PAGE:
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Irina Marica
Senior Editor

Irina holds a BA in Journalism and has been part of the Romania-Insider.com team since its early days in 2011. She likes to keep the Romania-insider.com readers informed every day. Irina reports on various topics, on a wide range of areas such as politics, social or entertainment. She also writes travel or leisure articles, as well as interviews. She splits her time between Sinaia, her hometown, and Bucharest. Being born and raised in a mountain town, Irina loves spending time in nature, but she also likes to read, write, listen to music, travel, teach her dog new tricks and listen to other people’s stories (so don’t hesitate to contact her for an interview if you have an interesting story that you want to share with the Romania-insider.com readers). She dreams to visit Iceland one day and maybe get to see the Arctic Monkeys play live.  You can send her press releases or feedback on her stories by emailing [email protected]

 

Romania’s Ulpia Traiana Sarmizegetusa included in the Roman Emperors Route project

Ulpia Traiana Sarmizegetusa, the former capital of Roman Dacia, was included in the Roman Emperors Route international project.

Representatives of the National Tourism Authority notified the Museum of Dacian and Roman Civilisation (MCDR) in Deva that one of the projects in which the institution is involved got official recognition from the Council of Europe, reports local Adevarul.

The Roman Emperors Route includes archeological sites from Romania, Bulgaria, Serbia, and Croatia.

Together with the Danube Wine route, the Roman Emperors Route has been certified as a European cultural route by the Council of Europe.

“This project’s recognition will ensure a greater international visibility for the most important historical site under managed by MCRD Deva,” said Liliana Ţolaş, manager of the Museum of Dacian and Roman Civilisation.

Adamclisi, Histria, Apulum and Rosia Montana sites in Romania have also been selected to be part of the Roman Emperors Route, according to museum representatives.

Ulpia Traiana Sarmizegetusa was the capital and the largest city of Roman Dacia, in the 2nd and 3rd centuries.

Real-time images from Ulpia Traiana Sarmizegetusa in Romania, available online 24/7.

Irina Popescu, [email protected]

(photo source: en.wikipedia.org)

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Profile picture for user irina.popescu0
Irina Marica
Senior Editor

Irina holds a BA in Journalism and has been part of the Romania-Insider.com team since its early days in 2011. She likes to keep the Romania-insider.com readers informed every day. Irina reports on various topics, on a wide range of areas such as politics, social or entertainment. She also writes travel or leisure articles, as well as interviews. She splits her time between Sinaia, her hometown, and Bucharest. Being born and raised in a mountain town, Irina loves spending time in nature, but she also likes to read, write, listen to music, travel, teach her dog new tricks and listen to other people’s stories (so don’t hesitate to contact her for an interview if you have an interesting story that you want to share with the Romania-insider.com readers). She dreams to visit Iceland one day and maybe get to see the Arctic Monkeys play live.  You can send her press releases or feedback on her stories by emailing [email protected]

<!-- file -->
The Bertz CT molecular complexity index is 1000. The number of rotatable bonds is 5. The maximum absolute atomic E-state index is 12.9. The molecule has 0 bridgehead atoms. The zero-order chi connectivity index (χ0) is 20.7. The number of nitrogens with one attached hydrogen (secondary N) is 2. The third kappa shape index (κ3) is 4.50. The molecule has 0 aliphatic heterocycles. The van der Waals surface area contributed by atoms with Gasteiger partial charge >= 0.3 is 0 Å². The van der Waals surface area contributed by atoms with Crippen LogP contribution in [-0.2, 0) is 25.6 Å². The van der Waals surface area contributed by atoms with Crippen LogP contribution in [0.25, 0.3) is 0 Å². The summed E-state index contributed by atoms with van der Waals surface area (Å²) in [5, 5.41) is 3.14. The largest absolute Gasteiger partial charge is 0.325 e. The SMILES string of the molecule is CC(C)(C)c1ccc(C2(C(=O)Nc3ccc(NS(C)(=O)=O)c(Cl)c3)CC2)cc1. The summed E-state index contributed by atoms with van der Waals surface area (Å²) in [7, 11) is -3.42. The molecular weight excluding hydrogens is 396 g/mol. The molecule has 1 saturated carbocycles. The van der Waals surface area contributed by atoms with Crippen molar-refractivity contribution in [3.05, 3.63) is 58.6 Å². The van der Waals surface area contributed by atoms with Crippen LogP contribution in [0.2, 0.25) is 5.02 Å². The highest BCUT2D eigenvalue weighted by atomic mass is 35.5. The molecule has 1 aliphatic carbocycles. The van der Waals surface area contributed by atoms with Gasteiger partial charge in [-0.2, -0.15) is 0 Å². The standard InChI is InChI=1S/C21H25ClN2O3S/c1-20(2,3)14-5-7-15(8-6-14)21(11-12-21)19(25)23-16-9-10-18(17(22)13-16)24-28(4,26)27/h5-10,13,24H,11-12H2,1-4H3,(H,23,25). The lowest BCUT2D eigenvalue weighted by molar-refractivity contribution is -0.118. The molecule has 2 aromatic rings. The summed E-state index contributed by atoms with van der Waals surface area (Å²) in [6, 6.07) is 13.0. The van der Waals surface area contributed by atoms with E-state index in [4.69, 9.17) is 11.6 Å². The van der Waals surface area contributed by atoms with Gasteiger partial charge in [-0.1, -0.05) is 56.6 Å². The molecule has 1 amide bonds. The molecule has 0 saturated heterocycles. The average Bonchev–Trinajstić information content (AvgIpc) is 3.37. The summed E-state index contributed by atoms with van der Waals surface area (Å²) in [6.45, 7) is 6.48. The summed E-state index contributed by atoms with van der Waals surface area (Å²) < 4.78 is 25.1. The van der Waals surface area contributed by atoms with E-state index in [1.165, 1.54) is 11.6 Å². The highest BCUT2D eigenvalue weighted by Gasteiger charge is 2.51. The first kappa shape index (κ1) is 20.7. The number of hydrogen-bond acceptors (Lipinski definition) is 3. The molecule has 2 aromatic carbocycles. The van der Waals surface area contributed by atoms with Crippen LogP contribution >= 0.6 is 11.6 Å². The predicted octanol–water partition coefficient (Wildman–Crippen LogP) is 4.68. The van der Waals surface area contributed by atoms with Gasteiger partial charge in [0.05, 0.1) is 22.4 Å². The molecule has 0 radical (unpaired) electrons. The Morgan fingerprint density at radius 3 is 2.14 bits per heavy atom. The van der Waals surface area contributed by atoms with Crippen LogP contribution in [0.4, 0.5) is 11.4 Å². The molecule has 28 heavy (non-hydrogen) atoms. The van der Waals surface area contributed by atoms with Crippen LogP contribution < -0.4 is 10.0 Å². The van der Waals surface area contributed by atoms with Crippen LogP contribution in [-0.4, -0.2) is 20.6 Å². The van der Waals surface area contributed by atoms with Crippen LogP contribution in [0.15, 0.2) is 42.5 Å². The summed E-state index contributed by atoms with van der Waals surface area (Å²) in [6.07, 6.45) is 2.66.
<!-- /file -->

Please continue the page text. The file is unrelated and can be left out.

Romania’s Ulpia Traiana Sarmizegetusa included in the Roman Emperors Route project

Ulpia Traiana Sarmizegetusa, the former capital of Roman Dacia, was included in the Roman Emperors Route international project.

Representatives of the National Tourism Authority notified the Museum of Dacian and Roman Civilisation (MCDR) in Deva that one of the projects in which the institution is involved got official recognition from the Council of Europe, reports local Adevarul.

The Roman Emperors Route includes archeological sites from Romania, Bulgaria, Serbia, and Croatia.

Together with the Danube Wine route, the Roman Emperors Route has been certified as a European cultural route by the Council of Europe.

“This project’s recognition will ensure a greater international visibility for the most important historical site under managed by MCRD Deva,” said Liliana Ţolaş, manager of the Museum of Dacian and Roman Civilisation.

Adamclisi, Histria, Apulum and Rosia Montana sites in Romania have also been selected to be part of the Roman Emperors Route, according to museum representatives.

Ulpia Traiana Sarmizegetusa was the capital and the largest city of Roman Dacia, in the 2nd and 3rd centuries.

Real-time images from Ulpia Traiana Sarmizegetusa in Romania, available online 24/7.

Irina Popescu, [email protected]

(photo source: en.wikipedia.org)

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